Patients that live mentally ill in the society are at high risk of developing chronic diseases, violence, and victimization. Mental illness has also been found to correlate with the issue of homelessness since many of the homeless people have been identified to be diagnosed with severe mental illness. This paper, therefore, aims at giving a summary on the challenges that the severely mentally ill adults undergo while living in supportive housing.
According to research, it has been noted that adults that have serious mental illness struggle to acquire effective supportive housing relationships from even those around them due to their condition (Bengtsson-Tops, Ericsson & Ehliasson, 2014). At times due to their situation, they face the risks of violence and physical harassment by those that are supposed to take care of them. Also, the stigma and self-esteem have been known to be very low among the people that are diagnosed with mental illness, and therefore, this hinders them from having intimate relationships.
According to research that was conducted on adult patients with mental illness concerning the issue of home care support, three themes were unveiled. These themes include lived experiences, relationship ideals and risks in supportive housing (Bonfils, Firmin, Salyers, & Wright, 2015). These three themes were noted to imply that severely mentally ill patients encounter a more significant challenge towards developing health and meaningful relationships with those around them.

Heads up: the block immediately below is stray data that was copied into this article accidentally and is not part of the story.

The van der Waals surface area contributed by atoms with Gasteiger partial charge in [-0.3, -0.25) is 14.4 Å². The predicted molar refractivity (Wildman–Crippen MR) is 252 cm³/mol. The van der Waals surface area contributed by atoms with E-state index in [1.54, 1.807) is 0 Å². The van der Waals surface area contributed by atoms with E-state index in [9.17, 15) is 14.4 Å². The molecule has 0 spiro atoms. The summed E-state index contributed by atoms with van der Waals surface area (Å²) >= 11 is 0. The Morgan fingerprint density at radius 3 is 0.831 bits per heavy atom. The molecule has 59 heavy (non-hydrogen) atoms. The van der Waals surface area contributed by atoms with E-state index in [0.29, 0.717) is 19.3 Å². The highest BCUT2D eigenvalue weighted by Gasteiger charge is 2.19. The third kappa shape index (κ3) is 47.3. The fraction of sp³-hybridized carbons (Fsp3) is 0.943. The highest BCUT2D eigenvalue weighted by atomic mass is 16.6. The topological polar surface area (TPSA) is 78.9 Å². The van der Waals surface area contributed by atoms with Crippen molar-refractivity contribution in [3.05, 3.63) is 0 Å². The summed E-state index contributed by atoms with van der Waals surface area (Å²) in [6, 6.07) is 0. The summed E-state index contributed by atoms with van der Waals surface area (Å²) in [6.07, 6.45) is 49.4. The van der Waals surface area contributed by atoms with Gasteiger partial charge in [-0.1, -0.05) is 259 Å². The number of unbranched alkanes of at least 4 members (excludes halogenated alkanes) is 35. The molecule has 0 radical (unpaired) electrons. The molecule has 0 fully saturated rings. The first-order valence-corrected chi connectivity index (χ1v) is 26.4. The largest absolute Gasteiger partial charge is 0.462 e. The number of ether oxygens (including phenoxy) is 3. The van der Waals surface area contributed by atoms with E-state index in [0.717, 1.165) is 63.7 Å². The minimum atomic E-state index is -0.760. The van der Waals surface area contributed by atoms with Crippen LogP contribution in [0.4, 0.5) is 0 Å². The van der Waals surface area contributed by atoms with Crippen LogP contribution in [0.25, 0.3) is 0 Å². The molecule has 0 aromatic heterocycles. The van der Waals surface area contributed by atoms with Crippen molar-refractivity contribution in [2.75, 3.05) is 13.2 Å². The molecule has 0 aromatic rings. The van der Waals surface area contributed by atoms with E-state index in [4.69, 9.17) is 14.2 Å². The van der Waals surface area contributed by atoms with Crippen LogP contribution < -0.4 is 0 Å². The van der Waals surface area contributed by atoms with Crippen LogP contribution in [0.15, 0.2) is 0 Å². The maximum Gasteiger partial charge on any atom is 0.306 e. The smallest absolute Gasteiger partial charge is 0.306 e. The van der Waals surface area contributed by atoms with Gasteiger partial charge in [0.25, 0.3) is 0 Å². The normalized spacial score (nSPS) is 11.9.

However, such patients were noted to have a high aspiration towards having relationships that contain respect, open communication and trust but acknowledged that it was indeed difficult to acquire such kind of relationship. One of the aspects that were most hurting to them was the fact that they faced a challenge in intimate relationships and a number of them ought to seek counseling and consultation concerning the issue.
From this study, one of the leading primary implication that can be noted is that there should consider an implementation of a policy that promotes supportive housing as a tool of developing social relationships that are positive among severely mentally ill adults. Also, there should be an implication for practice. There is less effort that has been shown in support of patients with severe mental illness and their relationships and therefore, this should be significantly considered. Such actions will help support and restore courage among the mentally ill patients since they will feel that they are part of society.
Bengtsson-Tops, A., Ericsson, U., & Ehliasson, K. (2014). Living in supportive housing for people with severe mental illness: A paradoxical everyday life. International Journal of Mental Health Nursing, 23(5), 409–418.
Bonfils, K. A., Firmin, R. L., Salyers, M. P., & Wright, E. R. (2015). Sexuality and intimacy among people living with severe mental illnesses: Factors contributing to sexual activity. Psychiatric Rehabilitation Journal, 38(3), 249–255.